Consumers in Scotland are purchasing more than 300,000t of single-use packaging for their groceries a year, according to a study by Zero Waste Scotland.
The research also noted that the consumers are paying an estimated total cost of £600m annually for single-use packaging. This cost lies hidden within the overall price of their groceries.
In addition, the study found that consumers are paying around £40m to local authorities to collect and manage all the single-use packaging.
Alongside this, companies are generating 650,000t of carbon emissions every year to produce such huge quantities of single-use packaging.
Zero Waste Scotland environmental policy advisor Michael Lenaghan said: “It’s easy to think of packaging as part of the product we want, rather than a product in its own right. In truth, when we buy 500ml of shampoo, we’re also buying a 500ml shampoo bottle, but the cost of that bottle is not evident.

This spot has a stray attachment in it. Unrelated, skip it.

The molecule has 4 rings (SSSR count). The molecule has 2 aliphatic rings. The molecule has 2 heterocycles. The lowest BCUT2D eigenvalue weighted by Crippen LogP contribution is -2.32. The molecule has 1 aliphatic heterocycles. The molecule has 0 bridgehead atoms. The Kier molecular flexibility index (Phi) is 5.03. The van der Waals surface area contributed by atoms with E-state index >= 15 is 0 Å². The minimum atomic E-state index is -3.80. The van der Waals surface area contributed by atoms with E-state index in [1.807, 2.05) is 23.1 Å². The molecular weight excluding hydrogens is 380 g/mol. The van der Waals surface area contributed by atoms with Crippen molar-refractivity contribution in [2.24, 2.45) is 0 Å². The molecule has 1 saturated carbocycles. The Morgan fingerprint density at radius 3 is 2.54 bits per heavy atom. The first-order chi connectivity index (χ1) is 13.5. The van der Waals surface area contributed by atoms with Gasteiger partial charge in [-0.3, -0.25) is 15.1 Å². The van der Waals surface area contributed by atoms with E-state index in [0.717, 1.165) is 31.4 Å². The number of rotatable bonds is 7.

“Packaging is not free. Add it all up, and the average consumer spends a lot on single-use packaging. And all this single-use packaging doesn’t just come with a cost for consumers, it also brings a significant cost to the environment.
“To be clear, the point of this is not to say that packaging is inherently bad, but that it is inherently a product, and like any other product, consumers can make more informed decisions about whether the service provided is worth the cost, if that cost is made clear upfront.”
Zero Waste Scotland also urged customers to be aware of hidden cost and the impact of single-use packaging on the environment.
The study also highlighted the potential benefits of alternative ‘packaging free’ stores that allow customers to bring their own containers to shop.